O is for… OXO
Well some Food Alphabeticals are easier than others, and time was short for today. Even the mighty Larousse Gastronomique has only 10 pages for the letter O. Despite the illustration on the left, today's choice is not based on a favourite ingredient of mine. What I prefer to feature is something which has a bit of history, and, preferably, some useless trivia.
So I ruled out the obvious suspects. Onions: we all use them every day (though I once met a lady who said she didn't like them. Lord knows what her food was like.) Oranges - perhaps for another time. On the basis that one of my dearest readers makes the stuff, olive oil was ruled out too.
I put out a teaser on Twitter a day or two before this column appears, and invite guesses. To make life easier, I expressly ruled out ortolan and oiseau sans tete, which may require an explanation for some. If you believe the French to be civilised eaters, prepare to think again. An ortolan is a tiny migratory bird weighing about 30g. After trapping it the French would keep it alive in a box, feeding it on brandy soaked grain till it increased in weight four fold. And it gets worse - it was common to poke the poor thing's eyes out first. Before eating the wee crittur one would cover one's face with a cloth to hide the sin. While it is now illegal to catch them, this does still happen. Ortolan was apparently the last meal of the late French president Francois Mitterrand.
From eyeless birds to headless ones. That's the translation of oiseau sans tete. No barbarity involved here. It's a colloquial name given to a piece of meat which is stuffed and trussed, bird like.
Anyway, to today's hero, the OXO cube. You professional chefs out there who make your own beef stock, ending up with an intense jelly (glace de viande), will get the idea. It's only one or two steps more to dehydrate it altogether. That's been around for centuries. It was first recorded in the 17th century in the works of English food writer Anne Blencowe. Known as portable soup, it was popular with sailors and explorers. In 1881 a household guide recommended it as exceedingly convenient for private families. Just add water and salt. Ha! You sure wouldn't add salt today.
When, in the 19th century, three French chefs attempted to patent their cubes they were turned down because the idea wasn't new. Enter German chemist, Justus von Liebig. In 1840 he developed a concentrated meat extract, of rather better quality, and therefore more expensive, than existing brands. He established his business, Extract of Meat Company in the UK. In 1899 the trademark Oxo was registered. That still wasn't the stock cube as we know it today, but the race was on. (Some say that the cube was first made by Escoffier; however, as there are others who believe he invented the wheel, I'm not convinced.)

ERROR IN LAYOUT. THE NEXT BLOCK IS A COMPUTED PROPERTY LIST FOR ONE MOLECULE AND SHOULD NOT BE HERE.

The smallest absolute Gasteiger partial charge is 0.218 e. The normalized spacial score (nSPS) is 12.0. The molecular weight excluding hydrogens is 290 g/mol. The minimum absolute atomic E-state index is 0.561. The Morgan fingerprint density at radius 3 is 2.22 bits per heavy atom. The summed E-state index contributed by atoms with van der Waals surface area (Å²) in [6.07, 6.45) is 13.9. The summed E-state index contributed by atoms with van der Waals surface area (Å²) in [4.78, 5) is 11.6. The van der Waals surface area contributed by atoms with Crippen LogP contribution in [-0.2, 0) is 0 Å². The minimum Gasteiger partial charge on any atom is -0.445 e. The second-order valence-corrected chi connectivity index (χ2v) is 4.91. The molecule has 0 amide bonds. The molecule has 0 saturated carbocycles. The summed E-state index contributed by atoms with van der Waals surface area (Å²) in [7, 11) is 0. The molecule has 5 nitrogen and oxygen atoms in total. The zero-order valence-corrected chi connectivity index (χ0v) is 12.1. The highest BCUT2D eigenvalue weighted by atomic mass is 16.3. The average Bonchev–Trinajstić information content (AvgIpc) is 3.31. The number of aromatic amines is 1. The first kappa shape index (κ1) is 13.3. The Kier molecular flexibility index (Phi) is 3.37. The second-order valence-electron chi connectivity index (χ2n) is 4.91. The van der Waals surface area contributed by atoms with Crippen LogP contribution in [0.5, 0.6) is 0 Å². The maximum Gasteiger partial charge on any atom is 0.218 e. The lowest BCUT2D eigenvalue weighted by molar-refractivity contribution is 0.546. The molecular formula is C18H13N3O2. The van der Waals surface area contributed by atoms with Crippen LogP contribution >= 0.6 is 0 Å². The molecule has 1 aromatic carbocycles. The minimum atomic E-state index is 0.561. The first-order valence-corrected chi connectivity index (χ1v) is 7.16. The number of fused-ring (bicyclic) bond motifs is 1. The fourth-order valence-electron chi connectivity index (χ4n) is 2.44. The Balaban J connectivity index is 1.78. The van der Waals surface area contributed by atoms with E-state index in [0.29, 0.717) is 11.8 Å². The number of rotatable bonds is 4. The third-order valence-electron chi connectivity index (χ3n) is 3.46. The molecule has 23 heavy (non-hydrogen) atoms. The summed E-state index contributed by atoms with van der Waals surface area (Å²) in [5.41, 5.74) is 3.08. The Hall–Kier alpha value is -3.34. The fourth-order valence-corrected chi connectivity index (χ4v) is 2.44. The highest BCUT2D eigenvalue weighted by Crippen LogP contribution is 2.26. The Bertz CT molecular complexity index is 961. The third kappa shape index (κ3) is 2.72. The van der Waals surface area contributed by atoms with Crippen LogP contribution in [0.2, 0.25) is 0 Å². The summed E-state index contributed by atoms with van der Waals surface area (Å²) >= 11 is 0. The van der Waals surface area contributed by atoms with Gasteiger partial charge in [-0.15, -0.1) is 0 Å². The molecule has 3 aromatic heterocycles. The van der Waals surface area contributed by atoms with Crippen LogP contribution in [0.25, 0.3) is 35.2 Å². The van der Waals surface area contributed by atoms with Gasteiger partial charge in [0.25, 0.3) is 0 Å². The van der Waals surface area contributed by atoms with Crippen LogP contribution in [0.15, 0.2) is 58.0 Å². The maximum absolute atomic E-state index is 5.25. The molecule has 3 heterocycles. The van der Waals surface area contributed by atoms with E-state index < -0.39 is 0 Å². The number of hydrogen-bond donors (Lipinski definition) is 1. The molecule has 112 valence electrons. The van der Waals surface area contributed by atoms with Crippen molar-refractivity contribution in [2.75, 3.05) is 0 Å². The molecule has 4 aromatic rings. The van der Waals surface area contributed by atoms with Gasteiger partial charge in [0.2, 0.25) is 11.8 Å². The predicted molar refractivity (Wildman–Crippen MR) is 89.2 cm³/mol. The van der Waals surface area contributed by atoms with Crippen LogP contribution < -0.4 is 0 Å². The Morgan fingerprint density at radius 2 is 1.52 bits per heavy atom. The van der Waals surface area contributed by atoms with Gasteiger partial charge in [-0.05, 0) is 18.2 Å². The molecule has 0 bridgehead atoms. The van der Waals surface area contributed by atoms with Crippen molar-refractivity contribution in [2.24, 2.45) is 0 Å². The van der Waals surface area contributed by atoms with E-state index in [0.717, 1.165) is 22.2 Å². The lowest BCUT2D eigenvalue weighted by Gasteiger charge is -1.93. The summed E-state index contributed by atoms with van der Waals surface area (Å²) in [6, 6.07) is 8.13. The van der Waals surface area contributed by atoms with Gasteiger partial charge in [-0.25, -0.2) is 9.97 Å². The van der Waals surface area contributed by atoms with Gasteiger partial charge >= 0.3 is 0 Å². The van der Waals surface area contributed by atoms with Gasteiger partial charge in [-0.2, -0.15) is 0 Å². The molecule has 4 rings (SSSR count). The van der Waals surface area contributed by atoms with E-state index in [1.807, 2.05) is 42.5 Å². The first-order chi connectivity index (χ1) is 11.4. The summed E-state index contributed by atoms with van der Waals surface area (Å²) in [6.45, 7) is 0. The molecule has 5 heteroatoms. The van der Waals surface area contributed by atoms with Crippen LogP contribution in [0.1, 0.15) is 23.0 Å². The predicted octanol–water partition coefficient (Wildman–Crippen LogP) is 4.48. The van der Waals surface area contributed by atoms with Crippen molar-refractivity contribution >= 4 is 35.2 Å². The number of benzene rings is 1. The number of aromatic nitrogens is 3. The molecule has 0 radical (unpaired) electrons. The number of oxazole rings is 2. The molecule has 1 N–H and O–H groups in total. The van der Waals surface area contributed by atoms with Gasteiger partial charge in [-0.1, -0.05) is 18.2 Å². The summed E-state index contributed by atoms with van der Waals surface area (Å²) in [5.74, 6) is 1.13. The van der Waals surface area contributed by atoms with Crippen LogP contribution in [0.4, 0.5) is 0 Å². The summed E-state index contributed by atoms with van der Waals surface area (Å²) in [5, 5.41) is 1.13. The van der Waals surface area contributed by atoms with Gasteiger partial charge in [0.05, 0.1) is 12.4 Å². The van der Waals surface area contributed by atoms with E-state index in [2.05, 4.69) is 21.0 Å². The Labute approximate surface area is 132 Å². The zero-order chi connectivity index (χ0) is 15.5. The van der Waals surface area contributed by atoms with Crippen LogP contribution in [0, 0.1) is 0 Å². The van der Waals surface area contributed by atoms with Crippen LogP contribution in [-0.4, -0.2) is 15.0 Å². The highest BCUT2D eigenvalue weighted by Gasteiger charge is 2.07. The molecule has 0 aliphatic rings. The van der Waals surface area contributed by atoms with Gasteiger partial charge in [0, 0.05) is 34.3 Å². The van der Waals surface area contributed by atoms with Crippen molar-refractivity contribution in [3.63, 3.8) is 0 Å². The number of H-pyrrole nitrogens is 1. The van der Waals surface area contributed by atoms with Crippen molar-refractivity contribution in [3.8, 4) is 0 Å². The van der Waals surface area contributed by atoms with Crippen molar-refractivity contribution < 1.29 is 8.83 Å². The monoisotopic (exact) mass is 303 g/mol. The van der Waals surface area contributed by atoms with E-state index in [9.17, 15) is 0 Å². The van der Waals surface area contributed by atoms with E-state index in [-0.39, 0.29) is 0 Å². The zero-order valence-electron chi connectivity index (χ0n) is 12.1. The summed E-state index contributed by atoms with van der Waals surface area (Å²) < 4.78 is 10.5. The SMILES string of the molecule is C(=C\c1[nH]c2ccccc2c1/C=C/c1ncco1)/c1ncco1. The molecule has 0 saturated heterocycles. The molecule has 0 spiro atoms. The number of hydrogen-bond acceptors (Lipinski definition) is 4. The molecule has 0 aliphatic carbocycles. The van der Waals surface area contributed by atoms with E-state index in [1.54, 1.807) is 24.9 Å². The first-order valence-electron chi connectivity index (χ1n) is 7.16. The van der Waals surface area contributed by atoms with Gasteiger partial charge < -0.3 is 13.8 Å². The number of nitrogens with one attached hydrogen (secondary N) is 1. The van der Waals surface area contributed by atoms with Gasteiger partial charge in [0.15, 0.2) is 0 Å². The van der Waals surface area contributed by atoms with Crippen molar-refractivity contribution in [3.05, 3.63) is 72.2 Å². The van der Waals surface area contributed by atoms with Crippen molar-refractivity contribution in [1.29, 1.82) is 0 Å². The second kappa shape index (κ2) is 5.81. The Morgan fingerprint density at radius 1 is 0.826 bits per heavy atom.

The early 20th century was the boom time. In addition to Oxo, you had Maggi and Knorr. We are told that by 1913 at least ten brands were available and, here's the rub, the salt content varied between 59 and 72%. But it was Liebig's company which clearly had the marketing flair.
Coca-Cola make claims to be the first commercial sponsors of the Olympic Games; however, Oxo probably got there first. We know that they sponsored the London Olympic Games of 1908 (alongside Odol mouthwash and Indian Foot Powder), and that marathon runners were supplied with Oxo drinks. In 1920 the company acquired a site on the south bank of the Thames and, with a piece of advertising genius, erected a tower which bore the name of their product. A century later it still dominates the skyline.
So there you have it. As with anything involving Big Food plc, the product has changed hands on a number of occasions. In 1924 it was bought by a company which merged with Brooke Bond, which in turn was acquired by Unilever (who own Knorr). Then flogged to Campbells Soup, then to Premier Foods, whose portfolio includes Cadbury, Be-Ro and Mr Kipling.
The ingredients of an Oxo cube are salt, wheat flour, maize starch, flavour enhancers (621,627), colour (150c), yeast extract, vegetable oil, flavourings (including beef flavour), autolysed yeast extract, sugar, acidity regulator (270), onion powder, mineral salt (508). I took this from their website. You'll note that salt is the very first item listed. It's a very long way from glace de viande.
Was there a connection with oxen? Or have I just assumed that – and is there much difference with Bovril – which as the name suggests also has a bovine connection. I used to take Oxo cubes to the hills as a warming bothy drink.
Portable soup indeed. Nobody really knows the origin of the name, but I guess it’s the oxen connection.
I am afraid I am a frequent user of OXO cubes. I have a small square OXO tin ( a promotional tool which I have had for decades) which holds the 4 OXO flavours of Beef, Chicken, Lamb and Vegetable. If I am cooking something along the lines of a casserole I will certainly use an OXO cube. They have heeded the comments on salt and you can buy the meat and chicken cubes with a reduced salt recipe.
As far as ham is concerned I use a Knorr cube which really adds to a soup.
I’m losing it. After agonising long and hard about O, I note that O for Orange appeared in February. Doh!